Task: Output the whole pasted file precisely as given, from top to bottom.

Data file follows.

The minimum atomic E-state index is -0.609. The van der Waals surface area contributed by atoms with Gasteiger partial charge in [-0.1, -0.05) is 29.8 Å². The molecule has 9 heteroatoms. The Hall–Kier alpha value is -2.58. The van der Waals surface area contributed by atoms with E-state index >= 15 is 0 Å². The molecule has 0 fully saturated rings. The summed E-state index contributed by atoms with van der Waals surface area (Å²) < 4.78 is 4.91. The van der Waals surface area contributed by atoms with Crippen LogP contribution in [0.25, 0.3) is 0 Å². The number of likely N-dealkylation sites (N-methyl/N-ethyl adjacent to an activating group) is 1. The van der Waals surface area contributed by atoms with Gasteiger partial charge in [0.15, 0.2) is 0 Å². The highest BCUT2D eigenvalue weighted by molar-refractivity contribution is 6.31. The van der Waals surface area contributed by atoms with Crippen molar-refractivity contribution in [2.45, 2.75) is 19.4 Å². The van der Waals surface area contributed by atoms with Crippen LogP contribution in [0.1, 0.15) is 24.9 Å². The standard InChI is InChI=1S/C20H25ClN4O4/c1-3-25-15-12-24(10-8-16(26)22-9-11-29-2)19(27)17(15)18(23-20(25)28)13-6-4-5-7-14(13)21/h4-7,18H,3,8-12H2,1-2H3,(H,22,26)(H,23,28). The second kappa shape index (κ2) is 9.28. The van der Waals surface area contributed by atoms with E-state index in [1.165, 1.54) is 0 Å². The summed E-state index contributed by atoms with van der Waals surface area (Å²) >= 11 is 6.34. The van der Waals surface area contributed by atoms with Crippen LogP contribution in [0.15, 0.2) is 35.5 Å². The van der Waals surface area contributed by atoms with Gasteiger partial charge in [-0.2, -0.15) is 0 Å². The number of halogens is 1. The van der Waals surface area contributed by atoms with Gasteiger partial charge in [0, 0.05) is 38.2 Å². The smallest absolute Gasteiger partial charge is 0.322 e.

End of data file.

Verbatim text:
The minimum atomic E-state index is -0.609. The van der Waals surface area contributed by atoms with Gasteiger partial charge in [-0.1, -0.05) is 29.8 Å². The molecule has 9 heteroatoms. The Hall–Kier alpha value is -2.58. The van der Waals surface area contributed by atoms with E-state index >= 15 is 0 Å². The molecule has 0 fully saturated rings. The summed E-state index contributed by atoms with van der Waals surface area (Å²) < 4.78 is 4.91. The van der Waals surface area contributed by atoms with Crippen LogP contribution in [0.25, 0.3) is 0 Å². The number of likely N-dealkylation sites (N-methyl/N-ethyl adjacent to an activating group) is 1. The van der Waals surface area contributed by atoms with Gasteiger partial charge in [0.15, 0.2) is 0 Å². The highest BCUT2D eigenvalue weighted by molar-refractivity contribution is 6.31. The van der Waals surface area contributed by atoms with Crippen molar-refractivity contribution in [2.45, 2.75) is 19.4 Å². The van der Waals surface area contributed by atoms with Crippen LogP contribution in [0.1, 0.15) is 24.9 Å². The standard InChI is InChI=1S/C20H25ClN4O4/c1-3-25-15-12-24(10-8-16(26)22-9-11-29-2)19(27)17(15)18(23-20(25)28)13-6-4-5-7-14(13)21/h4-7,18H,3,8-12H2,1-2H3,(H,22,26)(H,23,28). The second kappa shape index (κ2) is 9.28. The van der Waals surface area contributed by atoms with E-state index in [1.165, 1.54) is 0 Å². The summed E-state index contributed by atoms with van der Waals surface area (Å²) >= 11 is 6.34. The van der Waals surface area contributed by atoms with Crippen LogP contribution in [0.15, 0.2) is 35.5 Å². The van der Waals surface area contributed by atoms with Gasteiger partial charge in [-0.2, -0.15) is 0 Å². The number of halogens is 1. The van der Waals surface area contributed by atoms with Gasteiger partial charge in [0, 0.05) is 38.2 Å². The smallest absolute Gasteiger partial charge is 0.322 e.